My memory is terrible, but I'm pretty sure that I was taken for a hike at Wallace Falls as a child.  During the first day hike yesterday, after the first set of switchbacks and steep up-up-uphill climb, I had a sense that this is where my childhood hiking career had gone off the rails - if not this hike, then a similarly difficult one. My lungs were burning with exertion and from the cold air heaving in and out of them; each of my feet felt like they weighed 50 lbs; and all I could think was "Ohmygoodness I'm so out of shape -- but WOW is this beautiful!"

That pretty much sums up the hike right there!

My husband and I participated in our first "first day hike" on new year's day last year, when we trekked around Deception Pass State Park.  Many Washington State Parks again hosted January 1st hikes this year, including Wallace Falls State Park. Since my husband and I had never hiked Wallace Falls together, we decided to give it a go for our 2015 first day hike.

We arrived at Wallace Falls State Park around noon, and were confronted with a completely full parking lot. After a few anxious moments of searching, we located the last lone parking spot and quickly claimed it.  After bundling up (temperatures were in the low 30's), and getting our gear in order, we set out toward the trailhead.  I was especially excited for this hike, as it was the first time I would get to try out my new Camelbak backpack and my NEW DSLR CAMERA I received as Christmas gifts!

Could be a nice view if not for the power lines!

After a short jaunt beneath towering powerlines that buzzed and crackled ominously in the frigid air, we entered the forest and veered off to the right, onto the Woody Trail. This section of the trail was pleasant and easy, following the rushing Wallace River.  We passed a few hikers who, like us, were just setting out. The first person we encountered coming back down the trail was a friendly looking man who was red-faced and out of breath. He grinned at us and gasped "Happy New Year! Enjoy... the hike... wow, it's amazing but... it's a workout!"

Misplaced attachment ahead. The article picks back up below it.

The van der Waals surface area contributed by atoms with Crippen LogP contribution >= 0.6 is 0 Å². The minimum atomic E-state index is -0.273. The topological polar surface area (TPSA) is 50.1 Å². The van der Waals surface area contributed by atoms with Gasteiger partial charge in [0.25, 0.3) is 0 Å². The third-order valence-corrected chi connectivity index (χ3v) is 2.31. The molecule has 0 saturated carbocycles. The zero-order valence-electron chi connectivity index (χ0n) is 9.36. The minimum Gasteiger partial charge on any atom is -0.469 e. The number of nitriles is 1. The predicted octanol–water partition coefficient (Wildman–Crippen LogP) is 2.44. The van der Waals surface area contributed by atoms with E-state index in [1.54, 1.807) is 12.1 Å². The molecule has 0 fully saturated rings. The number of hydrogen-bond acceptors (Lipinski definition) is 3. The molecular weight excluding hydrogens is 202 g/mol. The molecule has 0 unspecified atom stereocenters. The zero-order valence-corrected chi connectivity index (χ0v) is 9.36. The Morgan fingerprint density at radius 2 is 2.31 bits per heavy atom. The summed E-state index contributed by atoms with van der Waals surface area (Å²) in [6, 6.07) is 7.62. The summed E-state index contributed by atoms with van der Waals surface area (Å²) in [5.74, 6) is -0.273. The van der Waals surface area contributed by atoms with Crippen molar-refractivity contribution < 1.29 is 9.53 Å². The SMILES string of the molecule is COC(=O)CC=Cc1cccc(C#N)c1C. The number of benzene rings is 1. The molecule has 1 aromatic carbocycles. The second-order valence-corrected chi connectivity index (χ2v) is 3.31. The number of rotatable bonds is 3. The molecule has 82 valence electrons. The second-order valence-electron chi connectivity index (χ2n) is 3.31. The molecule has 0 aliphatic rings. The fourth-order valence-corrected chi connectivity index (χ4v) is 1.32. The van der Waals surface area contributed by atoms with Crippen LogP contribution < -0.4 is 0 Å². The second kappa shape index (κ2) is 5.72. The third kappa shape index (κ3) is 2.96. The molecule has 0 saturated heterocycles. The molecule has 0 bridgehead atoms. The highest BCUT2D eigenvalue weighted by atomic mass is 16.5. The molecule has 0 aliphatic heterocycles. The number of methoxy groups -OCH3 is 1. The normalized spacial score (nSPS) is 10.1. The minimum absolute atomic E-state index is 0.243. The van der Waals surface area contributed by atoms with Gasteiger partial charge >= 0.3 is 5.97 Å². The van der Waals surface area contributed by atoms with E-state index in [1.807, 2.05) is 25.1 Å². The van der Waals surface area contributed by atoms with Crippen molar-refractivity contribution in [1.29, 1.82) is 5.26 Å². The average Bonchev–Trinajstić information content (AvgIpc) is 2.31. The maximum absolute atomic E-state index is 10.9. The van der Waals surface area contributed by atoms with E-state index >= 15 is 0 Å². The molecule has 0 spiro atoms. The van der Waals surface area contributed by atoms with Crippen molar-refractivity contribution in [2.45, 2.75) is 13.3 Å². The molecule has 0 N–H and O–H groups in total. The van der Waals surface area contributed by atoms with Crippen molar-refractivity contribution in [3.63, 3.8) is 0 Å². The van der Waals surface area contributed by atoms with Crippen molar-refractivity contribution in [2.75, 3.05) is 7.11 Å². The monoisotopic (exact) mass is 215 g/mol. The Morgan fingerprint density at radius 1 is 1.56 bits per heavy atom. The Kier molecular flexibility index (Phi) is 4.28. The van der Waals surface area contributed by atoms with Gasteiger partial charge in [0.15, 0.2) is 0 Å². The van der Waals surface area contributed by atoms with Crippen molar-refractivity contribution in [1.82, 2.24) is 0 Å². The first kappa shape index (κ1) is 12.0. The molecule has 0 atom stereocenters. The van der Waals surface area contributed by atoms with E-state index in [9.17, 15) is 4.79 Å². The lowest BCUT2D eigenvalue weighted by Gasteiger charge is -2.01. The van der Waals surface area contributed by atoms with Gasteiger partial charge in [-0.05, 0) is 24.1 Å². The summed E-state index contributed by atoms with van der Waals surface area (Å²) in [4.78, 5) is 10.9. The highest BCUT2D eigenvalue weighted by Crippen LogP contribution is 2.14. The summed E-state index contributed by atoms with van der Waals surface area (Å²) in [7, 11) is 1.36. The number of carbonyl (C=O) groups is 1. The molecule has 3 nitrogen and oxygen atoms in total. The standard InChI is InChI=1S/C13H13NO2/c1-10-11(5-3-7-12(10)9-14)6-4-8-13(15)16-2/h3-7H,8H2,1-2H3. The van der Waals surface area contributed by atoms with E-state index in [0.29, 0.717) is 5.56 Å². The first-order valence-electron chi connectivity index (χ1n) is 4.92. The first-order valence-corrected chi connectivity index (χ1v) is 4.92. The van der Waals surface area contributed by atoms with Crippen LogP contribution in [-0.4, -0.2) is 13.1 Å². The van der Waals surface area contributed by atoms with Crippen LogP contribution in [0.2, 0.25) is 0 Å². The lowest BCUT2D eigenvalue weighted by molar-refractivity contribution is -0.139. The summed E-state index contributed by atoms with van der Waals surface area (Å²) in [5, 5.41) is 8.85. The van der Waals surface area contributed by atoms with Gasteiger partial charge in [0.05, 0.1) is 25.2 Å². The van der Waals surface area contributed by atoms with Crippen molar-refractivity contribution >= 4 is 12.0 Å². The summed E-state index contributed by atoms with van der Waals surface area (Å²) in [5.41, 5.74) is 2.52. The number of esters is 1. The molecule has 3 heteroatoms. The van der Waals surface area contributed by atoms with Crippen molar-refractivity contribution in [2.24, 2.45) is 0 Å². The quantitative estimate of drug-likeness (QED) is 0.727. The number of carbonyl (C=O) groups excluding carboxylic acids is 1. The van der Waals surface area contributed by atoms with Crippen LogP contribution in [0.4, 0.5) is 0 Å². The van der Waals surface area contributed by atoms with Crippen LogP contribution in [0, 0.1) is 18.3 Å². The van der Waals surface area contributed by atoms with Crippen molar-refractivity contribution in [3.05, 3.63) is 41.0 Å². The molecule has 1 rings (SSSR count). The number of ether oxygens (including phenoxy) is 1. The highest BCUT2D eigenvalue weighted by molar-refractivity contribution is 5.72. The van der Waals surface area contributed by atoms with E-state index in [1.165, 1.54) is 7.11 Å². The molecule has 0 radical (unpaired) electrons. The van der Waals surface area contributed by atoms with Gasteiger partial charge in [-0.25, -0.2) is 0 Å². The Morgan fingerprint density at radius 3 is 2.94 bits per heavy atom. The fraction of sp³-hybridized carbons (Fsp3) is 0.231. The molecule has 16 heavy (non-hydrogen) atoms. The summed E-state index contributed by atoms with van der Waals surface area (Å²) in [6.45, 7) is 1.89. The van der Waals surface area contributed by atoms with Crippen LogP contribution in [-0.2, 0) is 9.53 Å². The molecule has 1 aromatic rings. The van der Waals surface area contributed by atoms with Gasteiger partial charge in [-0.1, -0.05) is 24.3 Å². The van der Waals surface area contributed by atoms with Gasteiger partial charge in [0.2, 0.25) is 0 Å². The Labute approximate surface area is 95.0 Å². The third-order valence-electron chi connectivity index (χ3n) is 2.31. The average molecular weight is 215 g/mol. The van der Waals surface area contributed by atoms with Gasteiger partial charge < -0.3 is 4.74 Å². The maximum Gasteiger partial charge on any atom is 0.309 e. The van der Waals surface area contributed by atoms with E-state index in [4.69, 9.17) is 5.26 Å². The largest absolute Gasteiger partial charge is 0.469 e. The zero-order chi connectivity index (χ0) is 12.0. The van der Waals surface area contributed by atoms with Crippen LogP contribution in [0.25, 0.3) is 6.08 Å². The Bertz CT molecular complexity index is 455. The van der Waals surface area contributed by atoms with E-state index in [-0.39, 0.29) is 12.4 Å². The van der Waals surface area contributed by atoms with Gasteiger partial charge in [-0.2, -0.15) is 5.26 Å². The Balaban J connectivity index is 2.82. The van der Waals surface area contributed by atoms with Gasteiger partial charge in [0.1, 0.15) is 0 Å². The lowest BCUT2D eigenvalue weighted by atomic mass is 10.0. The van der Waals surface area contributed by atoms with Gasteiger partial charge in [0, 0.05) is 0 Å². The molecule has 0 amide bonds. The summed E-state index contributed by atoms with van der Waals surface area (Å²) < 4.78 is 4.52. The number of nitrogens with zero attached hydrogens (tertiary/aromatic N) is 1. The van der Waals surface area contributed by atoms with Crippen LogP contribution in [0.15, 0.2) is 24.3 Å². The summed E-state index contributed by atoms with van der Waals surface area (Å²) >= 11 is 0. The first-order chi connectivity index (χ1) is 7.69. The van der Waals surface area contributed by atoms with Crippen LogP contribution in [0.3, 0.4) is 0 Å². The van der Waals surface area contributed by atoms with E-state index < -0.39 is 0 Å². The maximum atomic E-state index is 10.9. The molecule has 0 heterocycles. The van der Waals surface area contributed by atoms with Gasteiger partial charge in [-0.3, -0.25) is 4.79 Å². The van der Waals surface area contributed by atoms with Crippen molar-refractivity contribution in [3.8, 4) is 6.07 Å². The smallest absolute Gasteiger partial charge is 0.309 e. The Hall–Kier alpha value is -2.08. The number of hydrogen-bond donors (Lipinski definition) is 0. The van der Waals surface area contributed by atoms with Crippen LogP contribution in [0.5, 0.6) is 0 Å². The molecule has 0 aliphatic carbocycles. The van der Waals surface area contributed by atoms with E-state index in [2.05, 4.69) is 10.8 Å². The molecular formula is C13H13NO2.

This was the first indication that we had some difficult terrain ahead of us!

And really, the terrain was a bit more rugged than I had expected.  Of course, you always expect to have some uphill slogging to do whenever you embark on a waterfall hike.  So the switchbacks, stairs, and steep uphill climbs weren't unexpected.  What I hadn't anticipated was the rough trail studded with large rocks and laced with tree roots which would trip you up if you weren't paying attention to your footing! In order to fully appreciate the scenery (and catch my breath... ahem...) we'd occasionally stop walking and look around for a few moments. I also snapped a few photos during these breaks...

Wallace River

Wallace River

Old cedar stump and a decadent forest!

Sword fern grove

After climbing many stairs, crossing a few icy bridges, and navigating some leg-burning switchbacks, we arrived at the Lower Falls.  From the viewpoint, you can see a few smaller falls below, tumbling over large boulders in the clear, ice-cold river.  I played with the shutter speeds on my new camera and was delighted to find that I could now capture waterfalls in those cool long-exposure shots where the water is all blurry and silky-looking.

Lower Falls

Lower Falls

Then, through a narrow opening in the trees - almost as though looking through a keyhole - I noticed the big Wallace Falls shining like a beacon in the distance.  Our eyes were on the prize.  Middle Falls, here we come!